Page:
Toxic Family Relationships: Identifying Narcissistic Personality Disorder

Written by Angela Atkinson

Toxic family relationships can take a toll on anyone who has to deal with them, especially when mental illness is involved.

Any sort of mental illness among family members, especially left untreated, can cause stress and discord in the family, but sometimes, the affected person doesn’t even realize there’s a problem.

If you’ve ever dealt with someone with narcisisstic personality disorder (NPD), you’ll know exactly what I mean.

“They tend to exaggerate in an immensely obvious way – as people they’re unusual in their personality,” says clinical psychologist Jillian Bloxham. “It becomes very evident when a person is narcissistic.”

Healthy self-esteem is important for everyone, but some people develop an over-inflated sense of self-importance that leads to the belief that other people’s feelings, thoughts and beliefs have no relevance.

This is the first sign many people recognize in a person who suffers from NPD.

NPD is a tricky condition, because often, narcissists don’t even realize anything is wrong. They have a sense of personal entitlement that causes them to expect people around them to cater to their every desire, to anticipate their every need and to respond post-haste in fulfilling them.

“It is good to think highly of yourself – but for these people it is out of control,” says personality disorders expert and consultant forensic psychologist Kerry Daynes. “It has gone off the scale.”

Do you know a narcissist?

Narcissists tend to be caught up in their own lives, their own personal worlds. This means that in general, they have no time to consider the feelings, thoughts or needs of the people around them.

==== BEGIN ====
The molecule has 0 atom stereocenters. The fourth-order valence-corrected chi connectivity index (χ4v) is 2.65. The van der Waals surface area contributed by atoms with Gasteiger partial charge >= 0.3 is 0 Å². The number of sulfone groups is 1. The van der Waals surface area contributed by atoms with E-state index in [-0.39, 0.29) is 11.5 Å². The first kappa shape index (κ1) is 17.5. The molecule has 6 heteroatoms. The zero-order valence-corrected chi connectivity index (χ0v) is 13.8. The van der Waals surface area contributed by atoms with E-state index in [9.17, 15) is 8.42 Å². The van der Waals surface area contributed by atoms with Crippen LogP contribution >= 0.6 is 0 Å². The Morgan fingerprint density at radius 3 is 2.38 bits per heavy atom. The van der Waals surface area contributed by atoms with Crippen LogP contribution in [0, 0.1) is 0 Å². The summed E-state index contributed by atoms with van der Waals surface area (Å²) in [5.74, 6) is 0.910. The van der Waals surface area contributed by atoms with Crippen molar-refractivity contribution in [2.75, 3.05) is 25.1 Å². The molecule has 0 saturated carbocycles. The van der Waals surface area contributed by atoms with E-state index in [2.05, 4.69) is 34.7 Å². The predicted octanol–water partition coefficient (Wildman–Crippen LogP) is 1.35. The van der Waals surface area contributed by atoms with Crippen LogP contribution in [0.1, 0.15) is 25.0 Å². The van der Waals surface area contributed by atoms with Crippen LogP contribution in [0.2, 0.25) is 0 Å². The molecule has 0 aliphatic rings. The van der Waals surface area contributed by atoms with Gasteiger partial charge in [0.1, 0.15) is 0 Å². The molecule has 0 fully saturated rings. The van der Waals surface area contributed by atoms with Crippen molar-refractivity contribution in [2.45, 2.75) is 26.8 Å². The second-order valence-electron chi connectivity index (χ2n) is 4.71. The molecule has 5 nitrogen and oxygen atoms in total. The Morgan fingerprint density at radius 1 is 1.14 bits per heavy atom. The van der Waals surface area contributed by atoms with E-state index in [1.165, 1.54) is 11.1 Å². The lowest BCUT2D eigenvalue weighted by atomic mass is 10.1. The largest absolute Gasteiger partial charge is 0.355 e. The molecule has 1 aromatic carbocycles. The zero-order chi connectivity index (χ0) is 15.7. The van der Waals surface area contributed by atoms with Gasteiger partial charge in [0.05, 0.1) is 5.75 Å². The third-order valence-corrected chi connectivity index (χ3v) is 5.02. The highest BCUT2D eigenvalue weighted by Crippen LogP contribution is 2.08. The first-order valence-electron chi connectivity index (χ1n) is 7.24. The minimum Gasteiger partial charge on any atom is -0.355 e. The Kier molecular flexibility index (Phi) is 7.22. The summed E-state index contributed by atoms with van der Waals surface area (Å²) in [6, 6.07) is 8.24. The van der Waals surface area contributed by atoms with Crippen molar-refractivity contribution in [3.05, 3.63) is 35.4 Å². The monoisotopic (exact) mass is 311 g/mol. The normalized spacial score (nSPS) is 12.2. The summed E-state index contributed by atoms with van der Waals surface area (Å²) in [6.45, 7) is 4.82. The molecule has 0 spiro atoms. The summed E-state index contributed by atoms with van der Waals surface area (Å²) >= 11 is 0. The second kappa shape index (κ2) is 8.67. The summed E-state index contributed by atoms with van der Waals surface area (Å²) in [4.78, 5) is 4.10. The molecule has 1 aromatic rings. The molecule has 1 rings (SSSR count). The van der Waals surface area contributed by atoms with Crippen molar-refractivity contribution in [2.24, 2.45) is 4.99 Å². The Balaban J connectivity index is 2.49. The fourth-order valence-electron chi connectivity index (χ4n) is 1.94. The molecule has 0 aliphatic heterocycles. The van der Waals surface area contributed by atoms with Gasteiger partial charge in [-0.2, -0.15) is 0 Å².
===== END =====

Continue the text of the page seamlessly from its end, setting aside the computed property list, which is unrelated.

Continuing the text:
Rather than offer sympathy if you are dealing with pain or frustration, they’ll just share some of their own with you (which, of course, will be far more serious than your own.)

While a narcissist may appear to be an upbeat, happy person to outsiders in his or her life, people who know him or her intimately are likely to see a whole other personality.

This can manifest in several ways–but a primary marker is that they are unable to empathize with those around them, and they consistently blame others for problems they’ve caused.

Since narcissists tend to see other people as objects or possessions, they cannot fathom it when they are not obeyed or catered to.

If the person is a friend or acquaintance, the narcissist may just discard them and pretend they don’t exist–but if it’s a family member, things can get more serious.

For example, the narcissist may try to pressure the family member into conforming to his or her wishes, and if that doesn’t work, additional and potentially life-altering steps may be taken to get what is desired.

Because narcissists are incapable of empathizing with others, they don’t even consider (or care) how their words or actions could affect others–and they will never admit that they are wrong.

Instead, they will play the victim and use the situation to gain more attention from others around them.

As with any other toxic family situation, it may be best to distance yourself from a person with NPD. This is especially true because they don’t generally realize that anything is wrong.

Plus, there is currently no known “cure” for NPD–though if a person affected with it seeks therapy, change is possible. However, it’s very unusual for a person with NPD to seek therapy since they don’t see a problem with their behavior.

“Why would someone who thinks they’re special and great come for therapy?” Bloxham says.

Do you think someone you love might have NPD? Tell me in the comments. 

 

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